Gregg Henry

Gregg Henry


5/6/1952, Lakewood, CO

Birth Name

Gregg Lee Henry



Also Known As

Henry Lee Gregg
out of 10
User Rating
22 votes


Gregg Henry is an American film and theater character actor and part-time blues and country musician. He is best known for his chilly performance as serial killer Dennis Rader in the made-for-television movie The Hunt for The BTK Killer, and for playing various bad guys in films such…more


Trivia and Quotes

  • Trivia

    • Gregg played the role of the BTK (Blind, Torture, Kill) Killer, Dennis Rader, in the 2005 made-for-television movie, "The Hunt For The BTK Killer."

    • Gregg has performed annually with the Rockworks Riff to benefit Hurricane Katrina victims since 2005.

    • Gregg appeared in the 1987 tv-movie "Bates Motel," a failed spin-off of the Psycho (1960) film series.

    • Gregg has appeared in 5 of director Brian DePalma's films, including:

      Scarface (1983)
      Body Double (1984)
      Raising Cain (1992)
      Femme Fatale (2002)
      The Black Dahlia (2006)

    • Gregg's songs have appeared on the soundtracks to the films Banter (1986) and Purgatory Flats (2002).

    • Gregg is married to the American Theater Director Lisa James.

    • Gregg specializes in playing villains and shady characters.

    • Gregg is 5 feet 11 inches tall.

    • Gregg has his own band and has played with fellow actor Bruce Greenwood, producing 3 albums together.

    • Gregg starred in the TV movie The Great Pretender (originally titled Dead End Brattington) in 2000 that was intended as a pilot for a series that was never picked up.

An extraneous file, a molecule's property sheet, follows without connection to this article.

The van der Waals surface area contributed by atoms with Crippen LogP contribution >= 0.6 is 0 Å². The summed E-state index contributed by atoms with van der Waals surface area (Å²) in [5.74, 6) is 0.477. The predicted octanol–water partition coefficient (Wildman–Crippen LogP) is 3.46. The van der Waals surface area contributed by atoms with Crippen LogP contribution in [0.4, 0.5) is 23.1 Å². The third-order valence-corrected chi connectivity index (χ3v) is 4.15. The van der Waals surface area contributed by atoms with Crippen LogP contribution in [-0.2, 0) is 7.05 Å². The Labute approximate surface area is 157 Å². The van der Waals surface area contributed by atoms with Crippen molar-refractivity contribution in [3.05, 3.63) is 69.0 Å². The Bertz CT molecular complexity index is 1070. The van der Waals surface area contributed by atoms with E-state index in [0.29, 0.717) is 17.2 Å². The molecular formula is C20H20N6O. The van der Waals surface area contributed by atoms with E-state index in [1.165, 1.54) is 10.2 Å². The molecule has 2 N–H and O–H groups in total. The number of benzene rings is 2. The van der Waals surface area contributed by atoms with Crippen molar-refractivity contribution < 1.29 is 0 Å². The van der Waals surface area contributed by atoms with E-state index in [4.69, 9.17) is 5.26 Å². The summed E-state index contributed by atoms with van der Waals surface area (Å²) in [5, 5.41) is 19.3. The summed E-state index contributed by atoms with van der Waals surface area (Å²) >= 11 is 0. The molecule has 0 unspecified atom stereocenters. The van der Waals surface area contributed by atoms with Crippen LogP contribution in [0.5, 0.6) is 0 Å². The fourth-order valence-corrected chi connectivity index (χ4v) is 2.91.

• Gregg has appeared twice in the Star Trek franchise playing alien characters, as Gallatin in Star Trek: Insurrection (1998) and on the Enterprise episode "Dawn" as Zho'Kaan. He also lent his voice to the Star Trek: Hidden Evil computer game in 1999.

    • Gregg starred with Melanie Griffith and Craig Wasson in Body Double (1984) as the film's villain.

  • Quotes

    • Gregg: I consider myself an actor that tries to have as many tools as possible in the bag. And I think that includes the method, then of course it includes some improv techniques, and includes all kinds of different things, because you never know when you're going to have to work on something and in what way. Sometimes you have to work on things very, very quickly, you don't have the time to, for instance, go from the inside-out. You know so much about a person that you can work that way, so you have to work from the outside in.

    • Gregg: Well, like many actors, I'm very grateful, I feel very fortunate, very lucky to be able to make a living with what I do and what I love. I'm surprised and grateful all the time. When I get my next job, because after you finish each job, you go, "Well, that's it. I'm never gonna work again." It's just a constant process for an actor, you always have to get up and start over after the one job is done.